As a Foster carer there is a strong likelihood that your birth children will play a major part in the success or otherwise of a placement. As a married Foster Carer I had two birth children in situ which worked well with some placements and not so well with others. I honestly thought that having a house with all the children roughly the same age would be a bonus, shared and interests etc, but it didn’t always work that way. Shared interests sometimes led to a bit of conflict and a few issues that had to be resolved by discussion and understanding each other’s point of view. I always found that having children in placement who were younger than my birth children worked better. I was amazed how my own kids reacted to having babies and toddlers in the house and how protective and proactive they suddenly became with them. A teenager who was your typical boy, who expected to be waited on hand and foot, was found cuddling and comforting a crying six month old and succeeding. After placements ended it was interesting to see their reaction. With babies and toddlers they seemed a lot more emotional than with some of the older children, who they seemed quite relieved they were moving on. I found that lots of communication, chats and meetings, when placements started were hugely beneficial. Shared meal times, sat up to the table, were also a good way of gauging relationships and how everybody was integrating. Shared meal times are very overlooked and have great value. We would ask each young person, individually, how their day had gone and whether they had any issues. This was a great way to break the ice and get everybody to talk and be heard.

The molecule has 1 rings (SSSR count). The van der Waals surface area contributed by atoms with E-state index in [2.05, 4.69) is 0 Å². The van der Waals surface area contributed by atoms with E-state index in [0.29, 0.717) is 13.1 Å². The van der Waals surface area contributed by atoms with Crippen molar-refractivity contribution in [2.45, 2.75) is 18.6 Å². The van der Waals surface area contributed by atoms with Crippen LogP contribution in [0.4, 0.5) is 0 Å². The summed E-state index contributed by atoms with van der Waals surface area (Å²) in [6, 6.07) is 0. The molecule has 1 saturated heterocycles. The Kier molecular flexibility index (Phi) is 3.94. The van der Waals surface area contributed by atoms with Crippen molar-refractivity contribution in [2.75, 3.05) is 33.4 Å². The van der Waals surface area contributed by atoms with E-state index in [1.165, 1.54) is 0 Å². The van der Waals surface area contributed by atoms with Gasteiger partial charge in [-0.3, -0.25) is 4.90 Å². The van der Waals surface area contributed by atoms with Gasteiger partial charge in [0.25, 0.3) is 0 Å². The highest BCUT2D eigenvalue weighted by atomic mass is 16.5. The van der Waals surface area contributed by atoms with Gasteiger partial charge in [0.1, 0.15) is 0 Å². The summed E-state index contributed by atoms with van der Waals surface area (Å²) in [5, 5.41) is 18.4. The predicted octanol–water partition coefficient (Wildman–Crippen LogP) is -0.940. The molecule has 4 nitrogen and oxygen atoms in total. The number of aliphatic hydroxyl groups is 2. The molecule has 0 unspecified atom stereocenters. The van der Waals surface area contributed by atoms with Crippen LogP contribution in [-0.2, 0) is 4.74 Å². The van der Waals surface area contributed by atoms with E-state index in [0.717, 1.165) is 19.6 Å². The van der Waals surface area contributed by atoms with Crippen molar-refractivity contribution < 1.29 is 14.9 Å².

The most difficult times, with the placements we had, were after contact where the young people, in placement, were highly emotional and not great company. We had to be creative in how to deal with the post contact issue and my birth children would soon understand why the young people, in placement, would be feeling down or tetchy. So communication is key with everyone. Encourage everyone to talk openly about their feelings, good and bad and do not try to force issues. It’s good for you own children to share and enjoy time with the young people in placement but it is always fine to let them do their own thing on occasions. Clear boundaries, not going into each other’s room without permission from the room’s owner and sharing meal times will certainly make situations easier. The feelings of your own children towards you being a Foster Carer are paramount. They need to understand what is involved and how it will impact the household. If there is any doubt that your own children will struggle, then you need to take that into serious consideration. The last thing you need is the additional stress of working through issues with your own children as well as working alongside young people, in care, who may be damaged by their experiences prior to coming into care. Get to know who your birth children like to live alongside and tailor your acceptable placements accordingly. If you are concerned that an offered placement may causes issues, just say no to that placement and explain why. It’s a lot better to turn a placement down than to want to give notice on a placement after a few weeks of turmoil in your household. It’s better for you, your birth children and, more importantly, the young person or people coming into care.

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